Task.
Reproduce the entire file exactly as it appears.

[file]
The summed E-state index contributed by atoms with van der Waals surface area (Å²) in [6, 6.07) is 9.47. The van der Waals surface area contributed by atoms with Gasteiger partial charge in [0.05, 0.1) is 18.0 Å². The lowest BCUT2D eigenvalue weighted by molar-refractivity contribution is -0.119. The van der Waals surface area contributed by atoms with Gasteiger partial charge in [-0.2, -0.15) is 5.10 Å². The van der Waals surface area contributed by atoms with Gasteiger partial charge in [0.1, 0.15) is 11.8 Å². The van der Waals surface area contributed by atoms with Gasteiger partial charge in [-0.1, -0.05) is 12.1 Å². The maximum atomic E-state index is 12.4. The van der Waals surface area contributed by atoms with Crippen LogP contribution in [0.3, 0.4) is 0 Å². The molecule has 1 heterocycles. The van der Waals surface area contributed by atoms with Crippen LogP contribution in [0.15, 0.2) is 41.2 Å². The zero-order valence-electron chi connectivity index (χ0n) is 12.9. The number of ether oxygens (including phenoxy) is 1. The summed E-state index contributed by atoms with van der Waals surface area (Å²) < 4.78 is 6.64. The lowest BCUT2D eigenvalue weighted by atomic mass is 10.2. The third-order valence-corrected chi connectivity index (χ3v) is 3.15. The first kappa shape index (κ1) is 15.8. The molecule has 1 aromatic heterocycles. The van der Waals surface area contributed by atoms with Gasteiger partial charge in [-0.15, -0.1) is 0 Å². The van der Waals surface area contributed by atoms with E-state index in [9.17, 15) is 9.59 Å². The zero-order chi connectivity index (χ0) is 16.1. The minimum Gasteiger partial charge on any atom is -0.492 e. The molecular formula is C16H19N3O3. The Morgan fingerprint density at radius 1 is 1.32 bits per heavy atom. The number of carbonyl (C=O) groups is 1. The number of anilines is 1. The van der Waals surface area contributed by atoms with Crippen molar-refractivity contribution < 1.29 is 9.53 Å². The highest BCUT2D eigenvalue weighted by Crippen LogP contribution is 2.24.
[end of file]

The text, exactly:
The summed E-state index contributed by atoms with van der Waals surface area (Å²) in [6, 6.07) is 9.47. The van der Waals surface area contributed by atoms with Gasteiger partial charge in [0.05, 0.1) is 18.0 Å². The lowest BCUT2D eigenvalue weighted by molar-refractivity contribution is -0.119. The van der Waals surface area contributed by atoms with Gasteiger partial charge in [-0.2, -0.15) is 5.10 Å². The van der Waals surface area contributed by atoms with Gasteiger partial charge in [0.1, 0.15) is 11.8 Å². The van der Waals surface area contributed by atoms with Gasteiger partial charge in [-0.1, -0.05) is 12.1 Å². The maximum atomic E-state index is 12.4. The van der Waals surface area contributed by atoms with Crippen LogP contribution in [0.3, 0.4) is 0 Å². The molecule has 1 heterocycles. The van der Waals surface area contributed by atoms with Crippen LogP contribution in [0.15, 0.2) is 41.2 Å². The zero-order valence-electron chi connectivity index (χ0n) is 12.9. The number of ether oxygens (including phenoxy) is 1. The summed E-state index contributed by atoms with van der Waals surface area (Å²) < 4.78 is 6.64. The lowest BCUT2D eigenvalue weighted by atomic mass is 10.2. The third-order valence-corrected chi connectivity index (χ3v) is 3.15. The first kappa shape index (κ1) is 15.8. The molecule has 1 aromatic heterocycles. The van der Waals surface area contributed by atoms with Gasteiger partial charge in [-0.15, -0.1) is 0 Å². The van der Waals surface area contributed by atoms with E-state index in [9.17, 15) is 9.59 Å². The zero-order chi connectivity index (χ0) is 16.1. The minimum Gasteiger partial charge on any atom is -0.492 e. The molecular formula is C16H19N3O3. The Morgan fingerprint density at radius 1 is 1.32 bits per heavy atom. The number of carbonyl (C=O) groups is 1. The number of anilines is 1. The van der Waals surface area contributed by atoms with Crippen molar-refractivity contribution < 1.29 is 9.53 Å². The highest BCUT2D eigenvalue weighted by Crippen LogP contribution is 2.24.